Functional Therapy Tasks
When teaching clients/patients Independent Activities of Daily Living (IADL), such as functional math, organization, and problem-solving for shopping, I encourage my students to save clean and empty food containers or other containers and also to purchase travel-size personal hygiene items for therapy use. The items are organized so that the client would have to search for the appropriate item on his or her list and put it in a cart or bag. Instead of doing a one-dimensional activity (paper and pencil), students set up the therapy room as if the patient were going shopping to purchase some groceries or other items. I encourage the use of "real money" so that the patient's money skills can also be assessed. The idea is to see if the patient can organize, make a purchase, give the correct amount of money, and then count to see if the correct change has been received. This works wonders for all patients because every item is tangible. Additionally, this activity is more functional and provides a "hands-on" approach. Once that task has been mastered, the paper-and-pencil task is better understood.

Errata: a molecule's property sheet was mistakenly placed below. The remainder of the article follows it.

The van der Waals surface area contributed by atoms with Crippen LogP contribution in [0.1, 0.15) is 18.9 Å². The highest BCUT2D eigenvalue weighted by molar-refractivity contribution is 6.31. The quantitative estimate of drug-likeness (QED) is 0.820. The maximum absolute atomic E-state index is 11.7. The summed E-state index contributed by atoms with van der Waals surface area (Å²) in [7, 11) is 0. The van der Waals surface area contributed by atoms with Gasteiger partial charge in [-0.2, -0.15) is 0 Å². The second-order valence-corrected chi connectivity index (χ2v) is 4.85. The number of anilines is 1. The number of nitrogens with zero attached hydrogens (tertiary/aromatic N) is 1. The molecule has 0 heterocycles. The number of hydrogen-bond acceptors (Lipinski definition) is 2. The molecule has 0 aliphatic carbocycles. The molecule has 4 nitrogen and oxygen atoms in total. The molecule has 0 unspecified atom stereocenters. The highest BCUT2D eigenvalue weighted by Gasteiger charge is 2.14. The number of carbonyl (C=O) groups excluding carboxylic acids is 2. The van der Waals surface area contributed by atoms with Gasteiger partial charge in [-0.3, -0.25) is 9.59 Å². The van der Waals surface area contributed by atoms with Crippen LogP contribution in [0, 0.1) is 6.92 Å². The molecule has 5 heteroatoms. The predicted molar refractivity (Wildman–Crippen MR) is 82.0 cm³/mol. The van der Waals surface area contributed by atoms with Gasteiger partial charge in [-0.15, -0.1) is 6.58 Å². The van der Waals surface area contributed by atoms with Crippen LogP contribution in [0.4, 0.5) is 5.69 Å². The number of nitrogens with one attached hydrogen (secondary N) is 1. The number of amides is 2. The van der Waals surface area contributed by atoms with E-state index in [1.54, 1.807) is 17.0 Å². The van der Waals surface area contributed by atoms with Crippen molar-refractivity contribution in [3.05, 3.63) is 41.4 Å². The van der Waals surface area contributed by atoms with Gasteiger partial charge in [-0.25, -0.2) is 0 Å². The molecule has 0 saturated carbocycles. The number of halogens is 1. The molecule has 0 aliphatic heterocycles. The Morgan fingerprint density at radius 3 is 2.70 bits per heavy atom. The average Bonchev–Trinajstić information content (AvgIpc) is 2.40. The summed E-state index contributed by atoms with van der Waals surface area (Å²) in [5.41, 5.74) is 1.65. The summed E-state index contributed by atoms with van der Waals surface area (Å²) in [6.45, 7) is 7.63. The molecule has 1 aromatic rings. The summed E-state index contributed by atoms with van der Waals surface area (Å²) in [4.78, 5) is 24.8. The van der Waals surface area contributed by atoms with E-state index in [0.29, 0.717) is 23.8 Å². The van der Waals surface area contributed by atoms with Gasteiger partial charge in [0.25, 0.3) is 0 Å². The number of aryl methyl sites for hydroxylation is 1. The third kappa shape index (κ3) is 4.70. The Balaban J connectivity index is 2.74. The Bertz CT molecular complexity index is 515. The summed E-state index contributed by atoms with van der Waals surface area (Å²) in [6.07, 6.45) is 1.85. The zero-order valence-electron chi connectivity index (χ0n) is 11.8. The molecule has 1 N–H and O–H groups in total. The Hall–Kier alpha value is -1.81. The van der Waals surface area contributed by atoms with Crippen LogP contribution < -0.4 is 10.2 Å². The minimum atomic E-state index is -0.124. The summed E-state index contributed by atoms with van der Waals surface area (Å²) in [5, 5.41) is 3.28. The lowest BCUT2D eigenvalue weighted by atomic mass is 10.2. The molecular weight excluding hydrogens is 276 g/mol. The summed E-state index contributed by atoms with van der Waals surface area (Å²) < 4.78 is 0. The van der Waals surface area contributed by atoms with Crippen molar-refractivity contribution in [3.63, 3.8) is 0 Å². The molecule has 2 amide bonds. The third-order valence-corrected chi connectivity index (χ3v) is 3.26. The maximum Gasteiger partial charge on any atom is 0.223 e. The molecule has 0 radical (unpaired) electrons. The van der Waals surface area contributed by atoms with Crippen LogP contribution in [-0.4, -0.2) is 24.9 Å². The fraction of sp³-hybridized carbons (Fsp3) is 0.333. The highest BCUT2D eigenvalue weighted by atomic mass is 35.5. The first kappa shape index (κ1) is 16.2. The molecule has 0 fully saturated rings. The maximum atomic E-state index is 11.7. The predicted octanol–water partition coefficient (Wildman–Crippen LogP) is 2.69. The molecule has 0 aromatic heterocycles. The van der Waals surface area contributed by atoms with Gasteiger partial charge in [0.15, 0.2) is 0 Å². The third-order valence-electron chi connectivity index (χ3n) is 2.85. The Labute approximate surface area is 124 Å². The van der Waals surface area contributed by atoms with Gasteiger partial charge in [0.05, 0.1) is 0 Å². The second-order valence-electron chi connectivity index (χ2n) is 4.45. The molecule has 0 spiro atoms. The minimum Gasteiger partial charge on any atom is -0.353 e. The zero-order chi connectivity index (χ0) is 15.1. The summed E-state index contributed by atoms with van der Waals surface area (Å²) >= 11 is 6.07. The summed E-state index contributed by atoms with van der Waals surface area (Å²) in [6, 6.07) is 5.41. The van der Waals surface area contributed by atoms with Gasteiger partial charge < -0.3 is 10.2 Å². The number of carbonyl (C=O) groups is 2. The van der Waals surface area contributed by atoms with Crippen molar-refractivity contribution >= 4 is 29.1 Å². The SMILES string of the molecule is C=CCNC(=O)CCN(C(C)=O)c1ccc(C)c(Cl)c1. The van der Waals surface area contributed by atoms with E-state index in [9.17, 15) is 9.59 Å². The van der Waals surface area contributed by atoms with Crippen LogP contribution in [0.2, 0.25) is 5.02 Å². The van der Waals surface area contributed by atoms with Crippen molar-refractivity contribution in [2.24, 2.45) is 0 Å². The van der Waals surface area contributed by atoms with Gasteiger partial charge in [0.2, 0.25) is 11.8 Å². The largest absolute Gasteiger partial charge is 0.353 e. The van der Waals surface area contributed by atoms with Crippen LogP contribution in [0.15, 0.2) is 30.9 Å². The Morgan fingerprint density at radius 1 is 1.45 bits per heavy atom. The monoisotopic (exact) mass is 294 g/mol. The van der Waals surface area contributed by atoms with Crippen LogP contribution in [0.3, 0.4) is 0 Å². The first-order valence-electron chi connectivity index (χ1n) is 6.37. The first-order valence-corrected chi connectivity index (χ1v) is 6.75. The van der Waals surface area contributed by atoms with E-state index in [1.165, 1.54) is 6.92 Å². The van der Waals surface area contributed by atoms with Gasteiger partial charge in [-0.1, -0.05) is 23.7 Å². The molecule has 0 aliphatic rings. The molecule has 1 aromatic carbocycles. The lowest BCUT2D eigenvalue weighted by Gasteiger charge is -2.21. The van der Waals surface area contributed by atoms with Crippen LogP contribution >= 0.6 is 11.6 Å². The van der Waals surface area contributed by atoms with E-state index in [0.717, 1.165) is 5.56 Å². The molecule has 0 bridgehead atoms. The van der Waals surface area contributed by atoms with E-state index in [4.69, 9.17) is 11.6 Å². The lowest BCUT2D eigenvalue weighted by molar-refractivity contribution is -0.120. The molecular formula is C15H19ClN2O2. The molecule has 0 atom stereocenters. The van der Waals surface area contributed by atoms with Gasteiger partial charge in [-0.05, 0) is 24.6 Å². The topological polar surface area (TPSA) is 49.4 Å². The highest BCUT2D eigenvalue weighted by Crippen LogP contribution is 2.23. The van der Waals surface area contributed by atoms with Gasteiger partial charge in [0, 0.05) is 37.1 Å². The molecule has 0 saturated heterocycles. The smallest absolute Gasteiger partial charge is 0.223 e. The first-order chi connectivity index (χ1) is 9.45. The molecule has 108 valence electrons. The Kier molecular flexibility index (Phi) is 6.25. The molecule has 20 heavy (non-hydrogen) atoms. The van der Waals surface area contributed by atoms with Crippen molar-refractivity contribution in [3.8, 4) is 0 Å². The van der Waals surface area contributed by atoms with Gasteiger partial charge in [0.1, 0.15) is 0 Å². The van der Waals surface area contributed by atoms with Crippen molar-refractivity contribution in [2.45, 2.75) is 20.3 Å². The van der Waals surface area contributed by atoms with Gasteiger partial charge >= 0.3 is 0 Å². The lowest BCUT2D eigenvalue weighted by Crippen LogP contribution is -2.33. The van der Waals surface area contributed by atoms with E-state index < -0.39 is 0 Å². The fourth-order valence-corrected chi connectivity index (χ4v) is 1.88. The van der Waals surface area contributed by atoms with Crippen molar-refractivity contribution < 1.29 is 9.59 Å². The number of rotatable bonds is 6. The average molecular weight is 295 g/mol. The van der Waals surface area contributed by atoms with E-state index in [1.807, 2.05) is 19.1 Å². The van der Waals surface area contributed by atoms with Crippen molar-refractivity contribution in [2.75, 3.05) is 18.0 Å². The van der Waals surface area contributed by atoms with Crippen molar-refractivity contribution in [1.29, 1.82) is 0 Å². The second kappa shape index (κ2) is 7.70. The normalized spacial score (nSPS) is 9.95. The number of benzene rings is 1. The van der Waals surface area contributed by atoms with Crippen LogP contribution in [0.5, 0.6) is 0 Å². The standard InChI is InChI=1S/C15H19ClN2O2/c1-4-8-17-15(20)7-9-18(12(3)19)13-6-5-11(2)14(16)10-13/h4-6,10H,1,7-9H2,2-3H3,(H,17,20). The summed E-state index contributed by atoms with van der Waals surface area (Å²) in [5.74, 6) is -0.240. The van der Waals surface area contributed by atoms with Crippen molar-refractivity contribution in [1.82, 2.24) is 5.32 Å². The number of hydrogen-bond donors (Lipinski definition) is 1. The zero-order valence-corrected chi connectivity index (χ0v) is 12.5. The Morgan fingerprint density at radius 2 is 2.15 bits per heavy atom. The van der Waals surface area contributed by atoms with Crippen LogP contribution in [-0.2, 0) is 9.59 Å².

Submitted by Ruth Renee Hannibal, PhD, CCC-SLP, Valdosta State University, Valdosta, Georgia